ight be that I have a bit of a reputation among my friends and co-workers as “that girl who could kick your ass if you’re not nice to her.” It’s a bit of an irritating bug to have hanging over one’s head because it both vastly overestimates my abilities and suggests that the only reason anyone learns a martial art is so that they have the ability to ‘kick the ass’ of anyone to pisses them off. But the point of martial arts is not to start fights–it’s to avoid them. Although I’ve studied different martial arts at different times in my life, I’m much more likely to write something scathingly passive aggressive about you if you get on my nerves, rather than whip out a stick and knock you over the head with it.
Japanese budo especially focus much less on the violence of the art and more on the internal or spiritual road of learning and reflection that one takes while studying. The ‘do’ at the end of kendo, kyudo, judo etc. means ‘path’ or ‘way’, so that when one says ‘I practice kendo’ what is meant isn’t, ‘I’ll beat you black and blue if you look at me funny,’ but rather, ‘I learn about life and myself via the sword.’ Poetic, huh?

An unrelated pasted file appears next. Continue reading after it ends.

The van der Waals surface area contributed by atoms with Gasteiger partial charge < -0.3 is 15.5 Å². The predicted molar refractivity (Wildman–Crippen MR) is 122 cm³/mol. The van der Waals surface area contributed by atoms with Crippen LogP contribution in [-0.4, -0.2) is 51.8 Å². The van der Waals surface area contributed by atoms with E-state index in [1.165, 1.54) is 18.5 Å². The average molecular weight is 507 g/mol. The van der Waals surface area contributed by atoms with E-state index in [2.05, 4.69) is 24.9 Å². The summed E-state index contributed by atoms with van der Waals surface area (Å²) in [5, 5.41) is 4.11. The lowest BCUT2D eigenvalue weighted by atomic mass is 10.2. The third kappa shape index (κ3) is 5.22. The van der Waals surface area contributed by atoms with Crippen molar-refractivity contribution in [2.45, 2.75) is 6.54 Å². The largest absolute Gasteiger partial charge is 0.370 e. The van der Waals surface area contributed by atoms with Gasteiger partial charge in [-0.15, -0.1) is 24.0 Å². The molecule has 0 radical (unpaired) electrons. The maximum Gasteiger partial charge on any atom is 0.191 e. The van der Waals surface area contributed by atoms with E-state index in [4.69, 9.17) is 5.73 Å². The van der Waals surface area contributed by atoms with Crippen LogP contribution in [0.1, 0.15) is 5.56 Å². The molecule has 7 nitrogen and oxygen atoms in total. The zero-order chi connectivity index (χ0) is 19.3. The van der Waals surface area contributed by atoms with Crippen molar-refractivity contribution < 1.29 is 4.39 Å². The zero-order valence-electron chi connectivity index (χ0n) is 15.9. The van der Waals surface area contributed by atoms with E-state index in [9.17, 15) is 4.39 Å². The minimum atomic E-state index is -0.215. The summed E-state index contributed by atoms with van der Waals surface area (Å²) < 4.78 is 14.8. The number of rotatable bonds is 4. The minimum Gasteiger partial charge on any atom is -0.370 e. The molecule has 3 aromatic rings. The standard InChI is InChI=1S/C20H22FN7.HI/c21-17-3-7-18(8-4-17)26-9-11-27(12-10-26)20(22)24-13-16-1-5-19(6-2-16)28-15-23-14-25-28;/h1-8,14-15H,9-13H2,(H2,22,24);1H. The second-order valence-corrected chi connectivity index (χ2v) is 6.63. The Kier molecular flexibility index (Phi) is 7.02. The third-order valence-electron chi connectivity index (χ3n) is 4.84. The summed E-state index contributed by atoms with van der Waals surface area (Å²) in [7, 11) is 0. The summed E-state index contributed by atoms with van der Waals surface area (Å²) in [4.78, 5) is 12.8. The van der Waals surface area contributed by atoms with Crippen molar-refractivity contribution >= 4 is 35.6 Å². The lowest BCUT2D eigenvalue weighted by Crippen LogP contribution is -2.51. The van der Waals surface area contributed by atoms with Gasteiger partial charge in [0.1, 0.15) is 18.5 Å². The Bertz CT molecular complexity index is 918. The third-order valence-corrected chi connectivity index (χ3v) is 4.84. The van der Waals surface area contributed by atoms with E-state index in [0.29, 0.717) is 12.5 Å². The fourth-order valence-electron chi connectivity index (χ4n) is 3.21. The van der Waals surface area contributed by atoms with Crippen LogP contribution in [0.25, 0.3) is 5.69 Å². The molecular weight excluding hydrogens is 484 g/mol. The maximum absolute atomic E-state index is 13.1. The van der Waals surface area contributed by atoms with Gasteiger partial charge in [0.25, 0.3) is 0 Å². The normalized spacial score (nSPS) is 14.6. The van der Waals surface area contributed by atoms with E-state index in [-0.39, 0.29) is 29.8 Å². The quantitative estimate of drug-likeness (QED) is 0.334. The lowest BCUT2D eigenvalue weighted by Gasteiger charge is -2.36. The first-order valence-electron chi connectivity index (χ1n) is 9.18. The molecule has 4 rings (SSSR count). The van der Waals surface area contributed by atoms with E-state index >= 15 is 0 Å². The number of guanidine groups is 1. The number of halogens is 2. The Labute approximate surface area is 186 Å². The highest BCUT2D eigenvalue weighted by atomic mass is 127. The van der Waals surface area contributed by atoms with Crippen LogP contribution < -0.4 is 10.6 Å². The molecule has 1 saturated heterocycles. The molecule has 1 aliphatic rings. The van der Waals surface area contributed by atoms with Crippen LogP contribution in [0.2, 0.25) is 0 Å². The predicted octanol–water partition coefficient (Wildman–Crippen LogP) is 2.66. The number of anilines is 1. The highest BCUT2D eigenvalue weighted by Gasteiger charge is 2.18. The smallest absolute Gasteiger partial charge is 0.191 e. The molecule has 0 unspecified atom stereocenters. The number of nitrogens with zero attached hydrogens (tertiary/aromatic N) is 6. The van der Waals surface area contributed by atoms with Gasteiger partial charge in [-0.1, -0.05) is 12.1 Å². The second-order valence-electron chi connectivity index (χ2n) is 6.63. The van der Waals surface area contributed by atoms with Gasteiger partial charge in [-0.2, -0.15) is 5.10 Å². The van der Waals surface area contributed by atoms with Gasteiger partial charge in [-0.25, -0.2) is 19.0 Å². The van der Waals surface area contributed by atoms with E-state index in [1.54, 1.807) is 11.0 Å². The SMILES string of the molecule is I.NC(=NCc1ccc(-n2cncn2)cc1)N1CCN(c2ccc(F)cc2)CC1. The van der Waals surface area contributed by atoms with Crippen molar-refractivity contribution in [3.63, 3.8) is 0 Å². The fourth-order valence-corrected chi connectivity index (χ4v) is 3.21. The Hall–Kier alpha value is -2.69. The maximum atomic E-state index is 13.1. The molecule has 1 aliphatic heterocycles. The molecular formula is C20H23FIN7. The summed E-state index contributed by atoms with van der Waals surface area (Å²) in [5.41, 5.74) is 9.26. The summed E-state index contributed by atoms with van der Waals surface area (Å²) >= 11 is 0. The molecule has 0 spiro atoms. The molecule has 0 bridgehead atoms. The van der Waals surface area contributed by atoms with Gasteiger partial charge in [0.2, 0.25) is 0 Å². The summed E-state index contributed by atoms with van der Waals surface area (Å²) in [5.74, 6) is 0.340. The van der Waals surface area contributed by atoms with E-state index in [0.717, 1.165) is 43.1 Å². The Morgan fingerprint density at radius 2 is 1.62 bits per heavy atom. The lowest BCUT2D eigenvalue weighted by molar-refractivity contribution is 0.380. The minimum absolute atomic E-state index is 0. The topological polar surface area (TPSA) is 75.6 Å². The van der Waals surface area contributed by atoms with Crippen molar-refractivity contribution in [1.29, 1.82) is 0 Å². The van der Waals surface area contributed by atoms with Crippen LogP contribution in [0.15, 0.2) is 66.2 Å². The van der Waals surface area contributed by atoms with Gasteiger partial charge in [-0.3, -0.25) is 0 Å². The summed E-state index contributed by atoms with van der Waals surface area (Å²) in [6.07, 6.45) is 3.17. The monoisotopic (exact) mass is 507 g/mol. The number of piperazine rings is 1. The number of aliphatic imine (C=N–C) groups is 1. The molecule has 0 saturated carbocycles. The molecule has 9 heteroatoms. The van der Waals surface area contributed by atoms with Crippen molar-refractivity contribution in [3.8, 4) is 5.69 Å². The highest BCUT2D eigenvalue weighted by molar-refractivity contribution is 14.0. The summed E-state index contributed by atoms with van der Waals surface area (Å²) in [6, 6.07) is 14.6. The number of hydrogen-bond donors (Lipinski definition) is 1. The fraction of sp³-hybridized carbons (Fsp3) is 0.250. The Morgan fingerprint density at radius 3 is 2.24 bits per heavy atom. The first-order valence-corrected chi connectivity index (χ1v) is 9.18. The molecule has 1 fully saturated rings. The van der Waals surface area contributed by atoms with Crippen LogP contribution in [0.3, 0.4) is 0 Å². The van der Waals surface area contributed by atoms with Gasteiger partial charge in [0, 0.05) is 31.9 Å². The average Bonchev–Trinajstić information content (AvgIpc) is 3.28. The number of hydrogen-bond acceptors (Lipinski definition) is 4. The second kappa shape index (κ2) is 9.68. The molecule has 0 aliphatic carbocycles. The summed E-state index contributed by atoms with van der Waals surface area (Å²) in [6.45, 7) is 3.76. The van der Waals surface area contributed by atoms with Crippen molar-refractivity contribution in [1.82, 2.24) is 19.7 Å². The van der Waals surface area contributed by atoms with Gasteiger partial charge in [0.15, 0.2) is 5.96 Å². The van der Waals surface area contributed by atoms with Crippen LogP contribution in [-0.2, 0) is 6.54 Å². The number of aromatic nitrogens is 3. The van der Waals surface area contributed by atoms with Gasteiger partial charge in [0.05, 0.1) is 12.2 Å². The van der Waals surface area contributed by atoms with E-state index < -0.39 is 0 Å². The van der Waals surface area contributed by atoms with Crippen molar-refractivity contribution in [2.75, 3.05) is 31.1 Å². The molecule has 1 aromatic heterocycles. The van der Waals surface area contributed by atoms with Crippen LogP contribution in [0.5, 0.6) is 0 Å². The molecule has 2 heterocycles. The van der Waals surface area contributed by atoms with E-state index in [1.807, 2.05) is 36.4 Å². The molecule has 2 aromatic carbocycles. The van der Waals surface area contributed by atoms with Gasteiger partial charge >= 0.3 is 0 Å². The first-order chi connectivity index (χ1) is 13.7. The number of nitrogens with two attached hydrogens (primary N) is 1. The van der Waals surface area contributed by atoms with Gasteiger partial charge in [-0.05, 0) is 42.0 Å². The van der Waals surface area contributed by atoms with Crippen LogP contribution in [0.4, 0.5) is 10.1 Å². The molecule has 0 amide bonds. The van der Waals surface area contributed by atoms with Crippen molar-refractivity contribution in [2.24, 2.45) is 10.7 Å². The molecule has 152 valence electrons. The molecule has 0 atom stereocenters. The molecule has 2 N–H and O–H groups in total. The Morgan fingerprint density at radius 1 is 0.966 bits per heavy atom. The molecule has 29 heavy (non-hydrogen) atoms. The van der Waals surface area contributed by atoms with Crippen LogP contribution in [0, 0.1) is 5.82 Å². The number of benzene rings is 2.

Kendo is my Philosohpy, and I’m not alone. When Miyamoto Musashi wrote The Book of Five Rings in 1643, sword arts were a very real and deadly skill, and yet he still wrote about them as a meditative lifestyle, along side his descriptions of the best state of mind to be in before setting out to kill a man. The Heart of Kendo and, I’ve found, the heart of all of the martial arts I’ve studied is that the only real opponent you ever have is yourself. If you cannot first overcome yourself you cannot overcome anyone else. If we have One Arrow, One Life, traveling straight and swift toward our final destination, why waste time crying over the obstacles we build for ourselves?
What I’m getting at is, when the zombie Ninja Attack finally happens, I will be fully prepared and ready to kick ass.